Welcome to the Daphne Du Maurier Blog Tour
Having never read Daphne Du Maurier before, the brand new editions from Virago presented me with the perfect excuse to read a classic from her collection. I start with Frenchman’s Creek that was originally published in 1941.
Lady Dona St Columb was well known among the socialites of London. Any married woman who drank with her husband and his friends, surrounded by women of the night and wore britches to ride horses would be. She was bored with her life, bored of her adoring but useless husband and was doing all she could to keep her life interesting, but one day she went too far.
Both in shame and in search of escape, Dona left the fast-paced life of London behind and travelled with her two children to the home her husband grew up in and still owned, in rural Cornwall. Soon after arriving, she hears of a pirate that is stealing from the wealthy families of the area but instead of being scared for her life she laughs away the idea of any threat, hiding the facts from her husband so she can keep her new found sanctuary.
The only servant who stayed on while the house was empty was a young man called William. She finds him intriguing and when Dona sees him disappear into the woods one night, her interest is piqued. The next day she follows the path he treads to come across a creek, completely enclosed by trees and hiding the pirate ship she has been warned about. As she turns to disappear back amidst the trees, a stranger grabs her and before she knows it, she’s aboard the ship, where her life will change forever.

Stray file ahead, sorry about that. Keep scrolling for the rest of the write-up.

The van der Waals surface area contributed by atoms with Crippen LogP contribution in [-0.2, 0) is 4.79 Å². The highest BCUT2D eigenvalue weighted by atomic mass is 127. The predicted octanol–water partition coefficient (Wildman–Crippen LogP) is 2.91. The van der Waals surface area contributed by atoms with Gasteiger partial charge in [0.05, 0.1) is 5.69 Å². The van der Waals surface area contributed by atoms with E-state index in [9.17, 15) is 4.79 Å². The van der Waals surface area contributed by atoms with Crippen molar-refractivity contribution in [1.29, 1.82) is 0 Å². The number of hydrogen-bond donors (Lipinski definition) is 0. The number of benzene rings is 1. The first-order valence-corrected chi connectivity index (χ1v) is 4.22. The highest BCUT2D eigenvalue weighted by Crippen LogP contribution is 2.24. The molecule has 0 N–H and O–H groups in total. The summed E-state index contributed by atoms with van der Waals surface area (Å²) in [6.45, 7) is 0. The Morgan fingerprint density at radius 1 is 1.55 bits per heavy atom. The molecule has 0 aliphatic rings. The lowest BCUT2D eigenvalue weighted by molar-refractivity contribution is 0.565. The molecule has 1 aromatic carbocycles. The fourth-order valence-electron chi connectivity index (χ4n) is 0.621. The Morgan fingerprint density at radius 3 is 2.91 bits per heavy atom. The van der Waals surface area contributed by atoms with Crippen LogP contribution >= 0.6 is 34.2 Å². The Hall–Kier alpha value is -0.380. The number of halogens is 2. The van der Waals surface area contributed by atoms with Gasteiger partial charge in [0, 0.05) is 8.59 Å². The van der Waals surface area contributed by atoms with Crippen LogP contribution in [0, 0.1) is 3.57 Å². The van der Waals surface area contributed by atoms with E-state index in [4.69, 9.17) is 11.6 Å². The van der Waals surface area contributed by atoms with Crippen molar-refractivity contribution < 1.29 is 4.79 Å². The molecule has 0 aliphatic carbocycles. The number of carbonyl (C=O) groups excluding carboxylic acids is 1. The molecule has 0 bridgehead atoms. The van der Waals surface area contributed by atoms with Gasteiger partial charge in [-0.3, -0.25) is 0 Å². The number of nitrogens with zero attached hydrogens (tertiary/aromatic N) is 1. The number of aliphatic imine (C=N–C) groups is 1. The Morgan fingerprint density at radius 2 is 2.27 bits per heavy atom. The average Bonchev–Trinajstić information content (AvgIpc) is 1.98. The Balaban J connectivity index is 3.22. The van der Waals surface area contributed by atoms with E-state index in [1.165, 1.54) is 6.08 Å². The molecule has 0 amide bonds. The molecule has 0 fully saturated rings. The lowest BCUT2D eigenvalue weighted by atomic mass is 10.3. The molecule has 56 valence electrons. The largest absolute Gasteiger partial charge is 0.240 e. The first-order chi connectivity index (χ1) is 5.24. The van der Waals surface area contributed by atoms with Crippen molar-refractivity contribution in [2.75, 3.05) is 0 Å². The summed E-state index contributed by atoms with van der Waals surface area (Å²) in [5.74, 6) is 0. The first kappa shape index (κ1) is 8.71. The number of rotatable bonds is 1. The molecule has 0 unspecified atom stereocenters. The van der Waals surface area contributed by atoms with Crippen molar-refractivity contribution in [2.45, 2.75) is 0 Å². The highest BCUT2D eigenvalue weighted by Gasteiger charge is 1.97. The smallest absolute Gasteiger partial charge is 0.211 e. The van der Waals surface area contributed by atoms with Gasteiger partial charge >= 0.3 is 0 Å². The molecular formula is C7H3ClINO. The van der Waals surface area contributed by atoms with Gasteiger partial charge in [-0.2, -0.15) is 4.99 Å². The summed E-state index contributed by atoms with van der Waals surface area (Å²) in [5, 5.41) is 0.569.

Reading Daphne Du Maurier for the first time, I came to this book expecting it to be good yet possibly slightly outdated. It was a joy to discover that she had crafted such a wonderfully confused feminist such as Dona that is relatable as any modern characters. Set in the mid-1600s feminism wasn’t exactly at its peak, so much so that many of the remarks made by some of the male characters are enough to make the blood boil, yet Dona rises above it all, usually responding without anger but with wit and sarcasm.
Dona steals the show throughout this novel but there are plenty of other superb characters, the pompous country noblemen, William the servant who is smart and funny, the children that adore their mother but also hold her back. All of them are crafted brilliantly, often with incredibly vivid descriptions that bring them to life.
To simplify and undersell The Frenchman’s Creek would be to describe it as a historical romance. It ticks those boxes but instead of normal romance that would normally repel me with cheesy lines, I was completely captivated. This is assisted by its fast pace and swashbuckling action, especially when Dona throws herself in just as much as the pirates themselves. This is a beautiful tale of the risks people take for love and the shackles of responsibility.
The Frenchman’s Creek has been a completely perfect introduction to Daphne Du Maurier, it has left me hungry for more and I look forward to delving into more of her work soon.
Buy Frenchman’s Creek by Daphna Du Maurier from Amazon here.